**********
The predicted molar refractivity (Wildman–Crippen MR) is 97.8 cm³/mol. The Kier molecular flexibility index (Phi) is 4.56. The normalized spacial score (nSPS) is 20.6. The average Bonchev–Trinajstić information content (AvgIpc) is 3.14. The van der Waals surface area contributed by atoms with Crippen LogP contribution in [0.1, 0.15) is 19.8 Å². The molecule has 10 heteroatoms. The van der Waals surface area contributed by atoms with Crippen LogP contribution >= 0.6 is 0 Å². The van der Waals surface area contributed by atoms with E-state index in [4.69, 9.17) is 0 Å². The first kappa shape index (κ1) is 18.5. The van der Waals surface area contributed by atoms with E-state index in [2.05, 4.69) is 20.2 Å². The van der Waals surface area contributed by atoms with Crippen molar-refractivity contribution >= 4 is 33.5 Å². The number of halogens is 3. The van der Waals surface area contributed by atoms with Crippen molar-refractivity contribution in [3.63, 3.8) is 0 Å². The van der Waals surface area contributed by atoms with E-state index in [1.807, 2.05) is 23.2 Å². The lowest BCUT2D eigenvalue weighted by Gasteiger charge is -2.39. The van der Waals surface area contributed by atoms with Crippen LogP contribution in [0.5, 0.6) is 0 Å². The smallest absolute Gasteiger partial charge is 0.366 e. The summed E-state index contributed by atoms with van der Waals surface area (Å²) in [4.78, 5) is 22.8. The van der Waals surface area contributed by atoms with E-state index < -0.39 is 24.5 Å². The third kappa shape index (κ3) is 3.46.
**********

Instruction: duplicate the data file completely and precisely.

The predicted molar refractivity (Wildman–Crippen MR) is 97.8 cm³/mol. The Kier molecular flexibility index (Phi) is 4.56. The normalized spacial score (nSPS) is 20.6. The average Bonchev–Trinajstić information content (AvgIpc) is 3.14. The van der Waals surface area contributed by atoms with Crippen LogP contribution in [0.1, 0.15) is 19.8 Å². The molecule has 10 heteroatoms. The van der Waals surface area contributed by atoms with Crippen LogP contribution >= 0.6 is 0 Å². The van der Waals surface area contributed by atoms with E-state index in [4.69, 9.17) is 0 Å². The first kappa shape index (κ1) is 18.5. The van der Waals surface area contributed by atoms with E-state index in [2.05, 4.69) is 20.2 Å². The van der Waals surface area contributed by atoms with Crippen molar-refractivity contribution >= 4 is 33.5 Å². The number of halogens is 3. The van der Waals surface area contributed by atoms with Crippen molar-refractivity contribution in [3.63, 3.8) is 0 Å². The van der Waals surface area contributed by atoms with E-state index in [1.807, 2.05) is 23.2 Å². The lowest BCUT2D eigenvalue weighted by Gasteiger charge is -2.39. The van der Waals surface area contributed by atoms with Crippen LogP contribution in [0.5, 0.6) is 0 Å². The smallest absolute Gasteiger partial charge is 0.366 e. The summed E-state index contributed by atoms with van der Waals surface area (Å²) in [4.78, 5) is 22.8. The van der Waals surface area contributed by atoms with E-state index < -0.39 is 24.5 Å². The third kappa shape index (κ3) is 3.46.